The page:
Kelly v. King

Annotate this Case

196 So. 2d 525 (1967)

Jeffery Lee KELLY, Minor by Miss Willie Thompson, Next Friend v. Lawrence KING.

No. 44278.

Supreme Court of Mississippi.

March 20, 1967.

*526 Bradford J. Dye, Grenada, William Liston, Winona, for appellants.

F. Kent Stribling, Jackson, for appellee.

INZER, Justice:

This is an appeal from a jury verdict in favor of defendant, Lawrence King, who was sued for the wrongful death of a man for whose death defendant is presently serving a life sentence in the state penitentiary. This verdict must be reversed because of errors in the trial court regarding admissibility of evidence.

Suit originally was brought in the Circuit Court of Montgomery County, under Mississippi Code Annotated section 1453 (Supp. 1964), by Jeffery Lee Kelly, a minor, son of the murdered man, William Lee Kelly. A jury verdict there against King was reversed by this Court, with directions to grant a change of venue and a new trial. King v. Kelly, 243 Miss. 160, 137 So. 2d 808 (1962).

This action was moved to the Circuit Court of the First Judicial District of Hinds County. A trial resulted in a jury verdict in favor of King, and a judgment was entered dismissing the suit.

Appellant assigns as error (1) the trial court's exclusion of King's plea of guilty to the charge of murder; (2) the exclusion of admissions made by King to Gwin Cole of the State Highway Safety Patrol; and (3) the failure to exclude testimony offered by Dr. Hernando Woodworth concerning a purported statement by Alex Morris. Morris earlier had pleaded guilty to the murder for which he and King were indicted.

I.

Appellant offered in evidence a certified copy of the judgment of the Circuit Court of Lauderdale County, wherein King had plead guilty to the charge of murdering Kelly. Appellee objected to the introduction on the ground that the plea of *527 guilty was not voluntary, and the trial judge sustained this objection.

This action of the trial court was error. The plea of guilty was admissible as an admission against interest. It is the contention of appellee that his plea of guilty was entered to avoid the hazard of a death sentence and thus was not voluntary.

A plea of guilty in a criminal case is admissible in a civil proceeding. Henry v. Toney, 211 Miss. 93, 50 So. 2d 921 (1951); Wagner v. Gibbs, 80 Misc. 53, 31 So. 434 (1902). Appellee's reasons for entering such a plea could then have been explained by him. See Henry v. Toney, supra.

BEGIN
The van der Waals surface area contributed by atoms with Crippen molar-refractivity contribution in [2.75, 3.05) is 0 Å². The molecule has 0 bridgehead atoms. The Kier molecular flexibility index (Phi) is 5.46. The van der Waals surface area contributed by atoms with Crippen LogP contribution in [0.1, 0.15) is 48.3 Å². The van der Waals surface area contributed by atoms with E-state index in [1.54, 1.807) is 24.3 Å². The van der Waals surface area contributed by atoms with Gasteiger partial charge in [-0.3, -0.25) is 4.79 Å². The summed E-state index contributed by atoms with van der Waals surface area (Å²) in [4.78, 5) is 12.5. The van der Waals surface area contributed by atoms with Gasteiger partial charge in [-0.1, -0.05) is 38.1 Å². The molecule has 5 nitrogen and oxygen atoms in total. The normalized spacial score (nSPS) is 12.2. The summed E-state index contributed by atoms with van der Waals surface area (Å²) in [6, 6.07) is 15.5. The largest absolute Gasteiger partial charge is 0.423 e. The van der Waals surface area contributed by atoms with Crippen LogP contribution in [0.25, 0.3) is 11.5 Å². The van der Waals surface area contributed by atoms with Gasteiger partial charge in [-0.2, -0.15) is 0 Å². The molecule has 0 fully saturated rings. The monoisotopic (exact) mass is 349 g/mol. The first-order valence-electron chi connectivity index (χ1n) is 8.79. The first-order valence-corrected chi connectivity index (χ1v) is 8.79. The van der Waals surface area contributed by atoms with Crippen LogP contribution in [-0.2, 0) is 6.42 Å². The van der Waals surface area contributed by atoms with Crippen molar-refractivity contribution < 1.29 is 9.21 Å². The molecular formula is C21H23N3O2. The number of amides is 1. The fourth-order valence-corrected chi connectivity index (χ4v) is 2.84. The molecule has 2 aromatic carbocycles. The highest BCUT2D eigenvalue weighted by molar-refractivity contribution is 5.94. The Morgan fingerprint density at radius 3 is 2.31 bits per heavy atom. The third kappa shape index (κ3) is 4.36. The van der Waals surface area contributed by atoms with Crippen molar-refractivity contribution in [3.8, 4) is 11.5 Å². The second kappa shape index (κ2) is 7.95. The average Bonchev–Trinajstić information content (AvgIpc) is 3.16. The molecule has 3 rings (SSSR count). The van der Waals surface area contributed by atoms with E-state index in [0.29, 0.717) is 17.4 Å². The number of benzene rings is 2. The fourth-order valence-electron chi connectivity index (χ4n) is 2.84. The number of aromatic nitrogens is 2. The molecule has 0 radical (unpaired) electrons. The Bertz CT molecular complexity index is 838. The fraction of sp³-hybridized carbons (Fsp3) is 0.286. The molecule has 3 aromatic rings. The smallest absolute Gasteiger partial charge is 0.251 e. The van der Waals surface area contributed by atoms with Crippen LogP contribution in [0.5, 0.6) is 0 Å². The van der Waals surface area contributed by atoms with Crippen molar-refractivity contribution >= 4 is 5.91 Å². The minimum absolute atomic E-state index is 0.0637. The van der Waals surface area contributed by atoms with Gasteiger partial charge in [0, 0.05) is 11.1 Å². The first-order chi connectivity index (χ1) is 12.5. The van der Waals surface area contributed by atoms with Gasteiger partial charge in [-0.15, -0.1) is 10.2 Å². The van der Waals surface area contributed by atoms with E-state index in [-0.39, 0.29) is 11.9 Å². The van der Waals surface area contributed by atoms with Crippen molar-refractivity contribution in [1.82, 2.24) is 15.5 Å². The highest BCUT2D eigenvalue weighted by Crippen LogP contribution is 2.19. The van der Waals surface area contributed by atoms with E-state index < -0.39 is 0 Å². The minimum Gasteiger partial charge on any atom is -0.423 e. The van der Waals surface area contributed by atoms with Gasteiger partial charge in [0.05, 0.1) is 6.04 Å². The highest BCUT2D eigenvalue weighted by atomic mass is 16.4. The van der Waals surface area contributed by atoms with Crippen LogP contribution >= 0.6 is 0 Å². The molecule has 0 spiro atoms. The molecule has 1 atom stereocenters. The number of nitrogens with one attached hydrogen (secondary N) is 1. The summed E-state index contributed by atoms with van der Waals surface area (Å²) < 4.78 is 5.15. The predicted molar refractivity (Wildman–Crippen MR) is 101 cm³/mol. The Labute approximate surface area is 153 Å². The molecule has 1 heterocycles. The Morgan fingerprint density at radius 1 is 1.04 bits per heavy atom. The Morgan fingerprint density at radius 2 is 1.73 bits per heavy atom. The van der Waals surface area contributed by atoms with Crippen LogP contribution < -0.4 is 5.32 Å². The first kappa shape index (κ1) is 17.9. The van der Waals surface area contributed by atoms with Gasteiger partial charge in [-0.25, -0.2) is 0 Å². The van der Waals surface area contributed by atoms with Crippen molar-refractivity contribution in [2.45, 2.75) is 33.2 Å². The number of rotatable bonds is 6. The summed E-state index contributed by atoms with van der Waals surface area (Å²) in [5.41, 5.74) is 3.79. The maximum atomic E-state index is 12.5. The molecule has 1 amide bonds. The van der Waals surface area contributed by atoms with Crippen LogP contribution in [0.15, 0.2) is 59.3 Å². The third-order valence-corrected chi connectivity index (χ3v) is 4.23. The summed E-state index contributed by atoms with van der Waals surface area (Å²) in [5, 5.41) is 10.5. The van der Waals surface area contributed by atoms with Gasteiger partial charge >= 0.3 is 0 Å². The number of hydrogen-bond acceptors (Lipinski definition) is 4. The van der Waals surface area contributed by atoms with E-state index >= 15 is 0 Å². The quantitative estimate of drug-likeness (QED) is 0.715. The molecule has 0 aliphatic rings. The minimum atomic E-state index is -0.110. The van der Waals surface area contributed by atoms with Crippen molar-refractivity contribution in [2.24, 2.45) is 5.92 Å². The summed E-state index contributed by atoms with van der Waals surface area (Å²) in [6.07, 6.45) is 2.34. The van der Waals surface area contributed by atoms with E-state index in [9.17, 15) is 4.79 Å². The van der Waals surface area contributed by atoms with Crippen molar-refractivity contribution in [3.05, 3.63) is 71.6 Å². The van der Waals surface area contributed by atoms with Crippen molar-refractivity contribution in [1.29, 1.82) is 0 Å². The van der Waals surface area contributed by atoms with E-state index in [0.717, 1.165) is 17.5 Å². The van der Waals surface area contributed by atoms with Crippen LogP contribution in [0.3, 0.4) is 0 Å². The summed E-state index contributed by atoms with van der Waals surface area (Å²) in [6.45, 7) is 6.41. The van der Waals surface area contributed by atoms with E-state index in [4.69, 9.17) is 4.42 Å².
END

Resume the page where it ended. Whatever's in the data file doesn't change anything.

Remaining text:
An excellent statement of the rule is found in Race v. Chappell, 304 Ky. 788, 792, 202 S.W.2d 626, 628 (1947), wherein it was stated that:

* * * where the defendant in the criminal case pleaded guilty, and the record showing such plea is offered in evidence in a civil action against him, growing out of the same offense, the judgment is admitted, not as a judgment establishing a fact, but as a declaration or admission against interest that the fact is so. However, the defendant may testify as to the circumstances under which the plea was made and explain the reasons for such plea. II.

Appellant assigns as error the action of the trial court in sustaining the objection to a question propounded to King relative to a statement that he made to Gwin Cole, special investigator for the Highway Patrol. King was called as an adverse witness, and he denied that he was involved in any way in the killing of Kelly or that he had hired Morris to kill Kelly. King was then asked whether he had had a conversation with Cole in which he stated to Cole that "I hired a Negro to kill William Lee Kelly."

At this point counsel for King requested that the jury retire. He then objected to any further testimony having to do with the conversation with Mr. Cole, for the reason that the alleged statement was in fact a confession which the Circuit Court of Lauderdale County had held was not freely and voluntarily made. The record of the proceedings had in the trial of the criminal case (which ended in mistrial) was not offered in evidence. The trial judge sustained the objection and would not let counsel for appellant pursue the matter any further after the jury returned.

The action of the trial judge in excluding the confession in the criminal case would not be conclusive of this question in this civil case.

Appellant was attempting to lay a predicate upon which later to impeach King. It is the general rule that a confession not shown to have been freely and voluntarily made cannot be used by the prosecution for the purpose of impeachment. Ladner v. State, 231 Miss. 445, 95 So. 2d 468 (1957).

Such is the rule in criminal cases, but this is a civil case and must be tried under rules applicable to such cases.

The question to be decided is whether a confession, claimed not to be freely and voluntarily made, is admissible in a civil proceeding as an admission or for impeachment purposes.

We hold that such is admissible, subject to explanation by the party witness as to the circumstances of the alleged confession.

As is stated in 3 Wigmore, Evidence section 815 (3d ed. 1940), at 229-230:

The policy and the history of the rule (against use of involuntary confessions) alike dictate its limitations; so that in civil cases no rule would be looked for which excluded the opposing party's acknowledgment of a debt or other claim because of its extortion by duress. Since admissions are never conclusive, but may *528 always be explained away and discredited by their maker as due to his inadvertence or mistake * * *, there is no necessity for an exclusionary rule based on theory of duress. All analogies suggest that the party's admission be received, subject to his proof of the threats or other circumstances of duress which may have extorted it. It would follow, then, that in a civil case the admissions of an opponent, when offered, are not to be tested or excluded by any rules of confession applicable to the accused in a criminal case. III.